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Now in Effect – 2024 Federal Civil Penalty Inflation Adjustments

Just before New Year’s Eve 2023, the US Department of Transportation (DOT) and Environmental Protection Agency (EPA) increased their monetary civil penalties for violating federal regulations to account for inflation. On January 11, 2024, the Department of Labor (DOL), the parent agency of the Occupational Safety and Health Administration (OSHA), followed suit. We have included examples of commonly cited non-compliance issues, tables with several agency acts, violations, and fines, as well as links to the published final rules in the Federal Register below.

 

DOT

The agencies that fall under DOT, such as the Federal Aviation Administration (FAA) and Federal Motor Carrier Safety Administration (FMCSA), enforce the hazardous materials transportation regulations found in 49 CFR Subchapter C.

Common non-compliance issues include failure to train employees or providing insufficient training, incorrect or missing information on shipping papers, manifests, or shipper’s declarations, and other unintentional mistakes. If infractions lead to severe or substantial illnesses, injuries, or property damage, the cost increases significantly as seen in the table below. The complete version of the DOT’s regulatory update and penalty amounts can be found in the Final Rule at 88 FR 89551.

Violation

2024

Maximum penalty for hazardous materials violation  (excluding via pipeline)

$99,756

Maximum penalty for hazardous materials violation (excluding via pipeline) that results in death, serious illness, or severe injury to any person  or substantial destruction of property

$232,762

Minimum penalty for hazardous materials training violations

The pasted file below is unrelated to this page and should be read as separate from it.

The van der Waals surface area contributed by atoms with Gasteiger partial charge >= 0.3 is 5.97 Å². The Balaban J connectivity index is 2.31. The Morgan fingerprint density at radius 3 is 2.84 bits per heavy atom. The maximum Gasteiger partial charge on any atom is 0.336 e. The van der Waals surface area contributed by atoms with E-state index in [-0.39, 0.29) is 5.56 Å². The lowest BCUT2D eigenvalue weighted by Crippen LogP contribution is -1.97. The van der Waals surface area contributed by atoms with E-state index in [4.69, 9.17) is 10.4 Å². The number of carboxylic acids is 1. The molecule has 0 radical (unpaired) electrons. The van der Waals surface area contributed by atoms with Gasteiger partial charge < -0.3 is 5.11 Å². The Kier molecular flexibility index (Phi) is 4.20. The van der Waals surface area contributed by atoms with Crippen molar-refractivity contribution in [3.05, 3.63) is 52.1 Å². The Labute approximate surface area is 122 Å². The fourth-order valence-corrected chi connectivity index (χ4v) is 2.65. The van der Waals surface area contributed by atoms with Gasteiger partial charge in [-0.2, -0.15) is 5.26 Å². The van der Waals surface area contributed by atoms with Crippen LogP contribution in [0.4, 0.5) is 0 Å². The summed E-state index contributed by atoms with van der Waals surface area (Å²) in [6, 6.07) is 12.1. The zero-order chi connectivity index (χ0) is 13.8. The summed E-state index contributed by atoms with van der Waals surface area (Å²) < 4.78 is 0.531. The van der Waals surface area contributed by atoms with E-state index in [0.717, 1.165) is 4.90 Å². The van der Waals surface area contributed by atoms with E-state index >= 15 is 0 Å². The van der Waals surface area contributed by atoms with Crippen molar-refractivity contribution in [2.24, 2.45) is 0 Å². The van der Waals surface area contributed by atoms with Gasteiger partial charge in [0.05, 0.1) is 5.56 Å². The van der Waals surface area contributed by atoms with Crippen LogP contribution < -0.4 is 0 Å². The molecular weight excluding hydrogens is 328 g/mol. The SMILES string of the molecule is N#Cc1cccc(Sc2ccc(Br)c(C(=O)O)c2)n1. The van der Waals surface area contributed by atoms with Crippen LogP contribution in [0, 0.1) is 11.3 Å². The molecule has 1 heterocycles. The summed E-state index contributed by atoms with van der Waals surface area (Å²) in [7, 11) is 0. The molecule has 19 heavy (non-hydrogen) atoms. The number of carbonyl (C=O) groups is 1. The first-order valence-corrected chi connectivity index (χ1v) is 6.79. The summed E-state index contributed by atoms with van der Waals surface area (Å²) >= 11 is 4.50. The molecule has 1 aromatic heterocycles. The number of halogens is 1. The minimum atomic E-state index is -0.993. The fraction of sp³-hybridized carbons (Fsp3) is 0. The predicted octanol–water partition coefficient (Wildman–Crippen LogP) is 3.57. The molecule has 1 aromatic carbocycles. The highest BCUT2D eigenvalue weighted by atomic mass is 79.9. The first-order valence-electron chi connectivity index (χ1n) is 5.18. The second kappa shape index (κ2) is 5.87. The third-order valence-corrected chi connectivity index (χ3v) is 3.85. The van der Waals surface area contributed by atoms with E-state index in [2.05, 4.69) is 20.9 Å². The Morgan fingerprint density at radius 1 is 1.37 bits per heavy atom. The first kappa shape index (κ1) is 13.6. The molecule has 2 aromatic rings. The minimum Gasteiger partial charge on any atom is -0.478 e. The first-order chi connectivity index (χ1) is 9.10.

$601

 

EPA

Environmental regulatory non-compliance is assessed federally by the EPA, including anything that falls under the Resource Conservation and Recovery Act (RCRA). These are the rules that apply to companies who generate, manage, store, treat, and dispose of hazardous waste.

Civil penalties involving hazardous waste management (listed in the last line of the table below) are typically incurred for incorrect or insufficient inspection and shipping documentation, improper waste container labeling, and for waste that is stored or managed contrary to the regulatory requirements. Many of these penalties may be enforced per violation, per day. For example, if the waste has not been moved off-site within the generator’s required 90- or 180- day time limit, a fine may be assessed for each container of waste, and for every day each of those containers remains onsite.

Violation

2024

Clean Air Act (CAA) and Resource Conservation and Recovery Act (RCRA)

$121,275

Clean Water Act (CWA)

$66,712

Comprehensive Environmental Response, Compensation, and Liability Act (CERCLA) a.k.a. Superfund, Emergency Planning and Community Right–To–Know Act (EPCRA), and Safe Drinking Water Act (SDWA)

$69,733

Federal Insecticide, Fungicide, and Rodenticide Act (FIFRA)

$24,255

Toxic Substances Control Act (TSCA)

$48,512

RCRA Hazardous Waste Management

$90,702

 This information and more can be found in the EPA Final Rule published here: 88 FR 89309.

 

 OSHA

A few of the simplest rules to comply with (also some of the easiest for inspectors to catch us violating) include posting OSHA required information and recordkeeping. From the Top 10 OSHA violations for 2023, the general industry standards that were most commonly cited last year were those relating to hazard communication, powered industrial trucks, the control of hazardous energy (lockout/tagout), respiratory protection, and machinery and machine guarding.

OSHA’s 2024 penalty updates can be found in the Final Rule: 89 FR 1810, including those listed here.

Violation

Minimum Penalty

Maximum Penalty

Willful

$11,524

$161,323

Repeated

N/A

$161,323

Serious

N/A

$16,131

Other-than-serious

N/A

$16,131

Posting requirement

N/A

$16,131

Failure to abate

N/A

$16,131 per day

 

For help meeting your DOT, RCRA, and OSHA training needs, please visit the Safety Partners Training and Professional Development page. If you have questions or need more information, we can help – Contact us!

This blog was written by Kim E. Folger, Safety Partners’ Training and Development Manager

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